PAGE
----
Look at how pathetic SMCI’s rally made NVDA look…

…before a one-day 20% crash:

It’s like a hallucination of a daydream. Could it continue? Of course. Is it likely to? I don’t think so.

So what could go wrong?

What happens now? What could go wrong? Maybe a lot. Maybe nothing goes wrong but there’s no one left to want to buy. Maybe everyone has enough by now. That’s possible.

Or maybe something does go wrong. Maybe GPU demand (improbably) slows. A low probability bet but arguably a more out-of-consensus one with significantly larger implications than GPU demand ramping higher, is it not? If GPU demand picks up, well, everyone already believes it will and is betting that way. Don’t take my word for it, just look at the stocks!

The plural of anecdote isn’t “data.” I have data too. I don’t have time to write it all up. I have valuation. I have relative strength. I have oscillators. I can measure overbought conditions. I can measure sentiment. Trading activity. Volume. Big deal, none of that stuff has mattered the whole way up. But if you want to look, on any reasonable measure, these stocks should not be continuing at the pace they have been. For momentum traders, the more a stock goes up the better an idea it is to buy it. But those guys have sell rules. For everyone else, that’s not how it works. It just seems like it does. Of course you should buy (insert no-brainer winning stock) - it goes up every day! When too many learn the same game and it gets very easy to both play and teach to friends, the game breaks. Ask the Apes.

What now?

Put February 21st in your calendar. It’s Wednesday. Nvidia reports its earnings after the close that night. Last week the company became the third largest stock in the world, surpassing both Alphabet and Amazon. All three companies are designing chips for AI and cloud data centers and betting the ranch on AI, which is funny, but we’ll leave that aside. Suffice it to say, expectations are high for Nvidia. Of course they are. This company has just spent the last four quarters demolishing everyone’s expectations again and again.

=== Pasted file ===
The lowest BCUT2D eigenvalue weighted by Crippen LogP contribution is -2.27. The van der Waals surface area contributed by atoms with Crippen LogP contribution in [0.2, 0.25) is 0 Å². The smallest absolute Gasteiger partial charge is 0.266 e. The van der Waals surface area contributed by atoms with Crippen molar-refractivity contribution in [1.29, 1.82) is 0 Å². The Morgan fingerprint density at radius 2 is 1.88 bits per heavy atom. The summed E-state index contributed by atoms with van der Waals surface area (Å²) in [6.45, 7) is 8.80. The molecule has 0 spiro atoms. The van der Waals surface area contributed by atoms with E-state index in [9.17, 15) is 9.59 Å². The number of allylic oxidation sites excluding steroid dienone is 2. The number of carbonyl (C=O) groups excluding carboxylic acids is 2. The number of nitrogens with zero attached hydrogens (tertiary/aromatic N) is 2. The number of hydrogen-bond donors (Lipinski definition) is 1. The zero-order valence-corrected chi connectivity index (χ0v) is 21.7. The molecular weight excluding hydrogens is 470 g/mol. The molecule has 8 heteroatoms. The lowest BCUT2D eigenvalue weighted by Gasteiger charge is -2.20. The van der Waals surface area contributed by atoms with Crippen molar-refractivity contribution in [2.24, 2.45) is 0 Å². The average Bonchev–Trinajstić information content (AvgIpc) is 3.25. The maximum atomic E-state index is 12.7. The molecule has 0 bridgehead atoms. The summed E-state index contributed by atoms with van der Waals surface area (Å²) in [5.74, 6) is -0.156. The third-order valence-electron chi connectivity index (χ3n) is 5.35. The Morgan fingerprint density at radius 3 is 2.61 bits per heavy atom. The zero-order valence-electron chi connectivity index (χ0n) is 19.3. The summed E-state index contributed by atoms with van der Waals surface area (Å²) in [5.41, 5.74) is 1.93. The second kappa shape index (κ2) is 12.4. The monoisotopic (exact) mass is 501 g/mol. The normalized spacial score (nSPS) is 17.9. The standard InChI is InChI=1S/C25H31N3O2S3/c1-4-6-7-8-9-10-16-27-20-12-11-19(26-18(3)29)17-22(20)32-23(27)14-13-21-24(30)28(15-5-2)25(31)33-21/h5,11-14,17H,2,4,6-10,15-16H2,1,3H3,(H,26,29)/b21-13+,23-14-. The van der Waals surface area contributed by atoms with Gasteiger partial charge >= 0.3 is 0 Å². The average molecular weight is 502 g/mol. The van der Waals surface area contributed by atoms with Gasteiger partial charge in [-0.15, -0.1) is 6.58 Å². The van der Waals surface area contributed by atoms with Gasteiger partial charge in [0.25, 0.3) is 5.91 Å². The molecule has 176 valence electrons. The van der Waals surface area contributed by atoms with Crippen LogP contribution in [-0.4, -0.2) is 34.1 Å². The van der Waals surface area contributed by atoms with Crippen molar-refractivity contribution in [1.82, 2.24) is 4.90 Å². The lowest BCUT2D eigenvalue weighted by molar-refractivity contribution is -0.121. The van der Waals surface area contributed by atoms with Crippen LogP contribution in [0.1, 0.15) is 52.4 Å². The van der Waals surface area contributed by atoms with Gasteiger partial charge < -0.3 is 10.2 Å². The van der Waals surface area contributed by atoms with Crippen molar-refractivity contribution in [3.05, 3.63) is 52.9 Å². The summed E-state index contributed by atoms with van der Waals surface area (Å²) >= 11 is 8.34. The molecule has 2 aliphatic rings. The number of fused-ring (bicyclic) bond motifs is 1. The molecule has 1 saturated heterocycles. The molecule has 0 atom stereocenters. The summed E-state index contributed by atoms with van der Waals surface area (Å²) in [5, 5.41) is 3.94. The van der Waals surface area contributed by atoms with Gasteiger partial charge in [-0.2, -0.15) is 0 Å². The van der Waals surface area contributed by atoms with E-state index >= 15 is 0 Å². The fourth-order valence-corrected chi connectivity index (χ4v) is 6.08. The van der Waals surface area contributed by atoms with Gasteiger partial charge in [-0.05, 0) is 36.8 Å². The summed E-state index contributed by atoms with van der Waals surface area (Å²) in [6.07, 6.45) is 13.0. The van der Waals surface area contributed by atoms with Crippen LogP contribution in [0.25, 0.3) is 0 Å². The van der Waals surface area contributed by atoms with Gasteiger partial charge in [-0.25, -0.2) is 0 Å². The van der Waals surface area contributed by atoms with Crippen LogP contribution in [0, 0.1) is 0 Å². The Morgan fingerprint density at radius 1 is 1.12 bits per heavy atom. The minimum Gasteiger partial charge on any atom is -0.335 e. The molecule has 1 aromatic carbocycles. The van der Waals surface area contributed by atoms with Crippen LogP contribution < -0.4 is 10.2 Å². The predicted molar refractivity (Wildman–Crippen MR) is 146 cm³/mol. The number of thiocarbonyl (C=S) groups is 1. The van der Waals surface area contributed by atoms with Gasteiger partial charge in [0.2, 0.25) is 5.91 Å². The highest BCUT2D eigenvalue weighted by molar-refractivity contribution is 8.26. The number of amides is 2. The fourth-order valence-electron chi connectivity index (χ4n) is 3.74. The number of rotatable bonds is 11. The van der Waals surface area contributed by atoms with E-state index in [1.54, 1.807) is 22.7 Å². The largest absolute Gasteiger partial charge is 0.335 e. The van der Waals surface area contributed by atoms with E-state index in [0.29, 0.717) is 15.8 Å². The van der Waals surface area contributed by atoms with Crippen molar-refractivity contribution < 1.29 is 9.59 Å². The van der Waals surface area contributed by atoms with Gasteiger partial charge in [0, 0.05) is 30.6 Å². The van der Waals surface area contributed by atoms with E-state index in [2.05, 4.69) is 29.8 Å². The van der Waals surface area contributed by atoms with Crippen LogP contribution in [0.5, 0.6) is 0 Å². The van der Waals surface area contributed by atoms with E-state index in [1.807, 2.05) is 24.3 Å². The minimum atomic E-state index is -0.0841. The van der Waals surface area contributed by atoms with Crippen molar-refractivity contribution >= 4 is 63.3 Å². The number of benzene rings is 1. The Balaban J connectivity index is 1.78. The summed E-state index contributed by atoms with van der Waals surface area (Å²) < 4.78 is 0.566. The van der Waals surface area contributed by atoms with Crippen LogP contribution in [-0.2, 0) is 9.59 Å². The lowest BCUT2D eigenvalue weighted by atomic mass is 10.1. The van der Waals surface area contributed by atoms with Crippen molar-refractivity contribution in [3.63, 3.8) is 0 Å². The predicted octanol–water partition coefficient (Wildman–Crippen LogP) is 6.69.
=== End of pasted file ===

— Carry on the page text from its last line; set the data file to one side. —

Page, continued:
I’ve owned the stock for the entirety of the last eight years so you’re not hearing this from the perspective of a bitter bear or an envious naysayer. You’re hearing it from a long-term investor: I think the biggest risk for the Nasdaq right now is a great report from NVDA that only results in a single-digit pop in the price. If that’s all we get, psychologically we’ll be in trouble. The air will come out of everything tech-related in response. In this particular moment, I believe the reaction to Nvidia’s quarter next week will tell us whether or not we’ve topped out for the time being. I think it’s more important than any inflation reading, economic data point or Fed speech.

I think it’s the whole ballgame for the most crowded trade on earth.

Saying the “B” word

Rich Bernstein thinks the similarities between 1999 and today are more important than the distinctions. He’s bullish on US stocks, just not these particular US stocks. His big idea is that AI is a distraction compared to the re-shoring, de-globalization story for the “S&P 493.” It’s not that he’s not excited about tech. It’s that there’s a lot more going on than large language models and GPUs and that the rewards might be greater for investors looking elsewhere. In early 2000, investing in anything that wasn’t the part of the Internet theme seemed absurd. Until it became a matter of portfolio and career survival just a few months later.

You can watch the whole conversation below and decide for yourself whether or not this time is different enough.

Thanks to the 40,000 people who have already watched this one - it’s really cool to see this much attention on a high-minded Investing discussion. We didn’t even have to get a tank to fire munitions at a Lamborghini.

OK, talk soon, happy Presidents’ Day - Josh